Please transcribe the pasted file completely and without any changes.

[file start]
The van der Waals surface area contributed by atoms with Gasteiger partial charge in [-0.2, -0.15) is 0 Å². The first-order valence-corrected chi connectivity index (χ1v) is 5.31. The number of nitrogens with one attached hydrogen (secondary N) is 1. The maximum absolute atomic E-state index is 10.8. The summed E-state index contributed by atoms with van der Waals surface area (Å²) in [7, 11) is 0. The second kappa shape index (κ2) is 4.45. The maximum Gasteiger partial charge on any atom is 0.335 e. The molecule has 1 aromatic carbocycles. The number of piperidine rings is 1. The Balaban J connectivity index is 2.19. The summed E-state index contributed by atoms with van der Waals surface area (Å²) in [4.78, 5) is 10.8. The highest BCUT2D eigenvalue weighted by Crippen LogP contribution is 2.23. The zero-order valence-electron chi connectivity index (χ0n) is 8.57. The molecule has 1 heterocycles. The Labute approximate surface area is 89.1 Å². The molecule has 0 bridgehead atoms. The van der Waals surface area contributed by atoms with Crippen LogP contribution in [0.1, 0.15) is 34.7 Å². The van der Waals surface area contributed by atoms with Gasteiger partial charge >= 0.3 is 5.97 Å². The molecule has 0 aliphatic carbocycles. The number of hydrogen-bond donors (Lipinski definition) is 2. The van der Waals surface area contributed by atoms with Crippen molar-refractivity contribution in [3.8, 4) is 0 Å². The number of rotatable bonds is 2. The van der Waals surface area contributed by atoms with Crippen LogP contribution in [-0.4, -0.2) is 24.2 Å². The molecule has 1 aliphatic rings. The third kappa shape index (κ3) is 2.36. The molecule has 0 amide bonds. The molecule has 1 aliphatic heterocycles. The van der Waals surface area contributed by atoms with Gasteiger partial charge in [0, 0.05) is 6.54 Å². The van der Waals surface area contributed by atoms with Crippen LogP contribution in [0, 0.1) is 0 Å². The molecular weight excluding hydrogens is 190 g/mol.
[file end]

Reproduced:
The van der Waals surface area contributed by atoms with Gasteiger partial charge in [-0.2, -0.15) is 0 Å². The first-order valence-corrected chi connectivity index (χ1v) is 5.31. The number of nitrogens with one attached hydrogen (secondary N) is 1. The maximum absolute atomic E-state index is 10.8. The summed E-state index contributed by atoms with van der Waals surface area (Å²) in [7, 11) is 0. The second kappa shape index (κ2) is 4.45. The maximum Gasteiger partial charge on any atom is 0.335 e. The molecule has 1 aromatic carbocycles. The number of piperidine rings is 1. The Balaban J connectivity index is 2.19. The summed E-state index contributed by atoms with van der Waals surface area (Å²) in [4.78, 5) is 10.8. The highest BCUT2D eigenvalue weighted by Crippen LogP contribution is 2.23. The zero-order valence-electron chi connectivity index (χ0n) is 8.57. The molecule has 1 heterocycles. The Labute approximate surface area is 89.1 Å². The molecule has 0 bridgehead atoms. The van der Waals surface area contributed by atoms with Crippen LogP contribution in [0.1, 0.15) is 34.7 Å². The van der Waals surface area contributed by atoms with Gasteiger partial charge >= 0.3 is 5.97 Å². The molecule has 0 aliphatic carbocycles. The number of hydrogen-bond donors (Lipinski definition) is 2. The van der Waals surface area contributed by atoms with Crippen molar-refractivity contribution in [3.8, 4) is 0 Å². The number of rotatable bonds is 2. The van der Waals surface area contributed by atoms with Crippen LogP contribution in [-0.4, -0.2) is 24.2 Å². The molecule has 1 aliphatic rings. The third kappa shape index (κ3) is 2.36. The molecule has 0 amide bonds. The molecule has 1 aliphatic heterocycles. The van der Waals surface area contributed by atoms with Gasteiger partial charge in [0, 0.05) is 6.54 Å². The van der Waals surface area contributed by atoms with Crippen LogP contribution in [0, 0.1) is 0 Å². The molecular weight excluding hydrogens is 190 g/mol.